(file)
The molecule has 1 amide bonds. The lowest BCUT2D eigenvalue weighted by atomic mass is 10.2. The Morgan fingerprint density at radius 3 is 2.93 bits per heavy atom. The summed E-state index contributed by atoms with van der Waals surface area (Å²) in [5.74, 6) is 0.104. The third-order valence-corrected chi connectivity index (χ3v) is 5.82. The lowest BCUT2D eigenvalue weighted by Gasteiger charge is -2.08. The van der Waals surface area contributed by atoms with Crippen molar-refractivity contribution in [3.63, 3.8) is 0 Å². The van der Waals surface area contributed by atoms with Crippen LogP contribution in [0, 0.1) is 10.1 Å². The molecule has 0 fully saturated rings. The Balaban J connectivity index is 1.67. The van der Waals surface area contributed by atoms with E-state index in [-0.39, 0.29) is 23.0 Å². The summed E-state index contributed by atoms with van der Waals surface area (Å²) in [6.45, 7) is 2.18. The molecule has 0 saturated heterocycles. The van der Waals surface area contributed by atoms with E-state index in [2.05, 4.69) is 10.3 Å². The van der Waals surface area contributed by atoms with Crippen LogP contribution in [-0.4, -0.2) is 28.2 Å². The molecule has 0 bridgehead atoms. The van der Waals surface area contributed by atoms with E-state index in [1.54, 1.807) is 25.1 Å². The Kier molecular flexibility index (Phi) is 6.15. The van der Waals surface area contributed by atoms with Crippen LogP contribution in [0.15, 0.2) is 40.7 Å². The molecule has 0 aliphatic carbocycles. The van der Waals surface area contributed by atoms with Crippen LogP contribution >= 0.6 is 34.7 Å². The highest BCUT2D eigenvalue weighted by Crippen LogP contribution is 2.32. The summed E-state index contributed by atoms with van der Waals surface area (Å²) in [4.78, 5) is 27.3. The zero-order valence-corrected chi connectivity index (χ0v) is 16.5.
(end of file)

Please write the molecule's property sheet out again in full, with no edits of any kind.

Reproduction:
The molecule has 1 amide bonds. The lowest BCUT2D eigenvalue weighted by atomic mass is 10.2. The Morgan fingerprint density at radius 3 is 2.93 bits per heavy atom. The summed E-state index contributed by atoms with van der Waals surface area (Å²) in [5.74, 6) is 0.104. The third-order valence-corrected chi connectivity index (χ3v) is 5.82. The lowest BCUT2D eigenvalue weighted by Gasteiger charge is -2.08. The van der Waals surface area contributed by atoms with Crippen molar-refractivity contribution in [3.63, 3.8) is 0 Å². The van der Waals surface area contributed by atoms with Crippen LogP contribution in [0, 0.1) is 10.1 Å². The molecule has 0 fully saturated rings. The Balaban J connectivity index is 1.67. The van der Waals surface area contributed by atoms with E-state index in [-0.39, 0.29) is 23.0 Å². The summed E-state index contributed by atoms with van der Waals surface area (Å²) in [6.45, 7) is 2.18. The molecule has 0 saturated heterocycles. The van der Waals surface area contributed by atoms with E-state index in [2.05, 4.69) is 10.3 Å². The van der Waals surface area contributed by atoms with Crippen LogP contribution in [-0.4, -0.2) is 28.2 Å². The molecule has 0 bridgehead atoms. The van der Waals surface area contributed by atoms with E-state index in [1.54, 1.807) is 25.1 Å². The Kier molecular flexibility index (Phi) is 6.15. The van der Waals surface area contributed by atoms with Crippen LogP contribution in [0.15, 0.2) is 40.7 Å². The molecule has 0 aliphatic carbocycles. The van der Waals surface area contributed by atoms with Crippen LogP contribution >= 0.6 is 34.7 Å². The highest BCUT2D eigenvalue weighted by Crippen LogP contribution is 2.32. The summed E-state index contributed by atoms with van der Waals surface area (Å²) in [4.78, 5) is 27.3. The zero-order valence-corrected chi connectivity index (χ0v) is 16.5.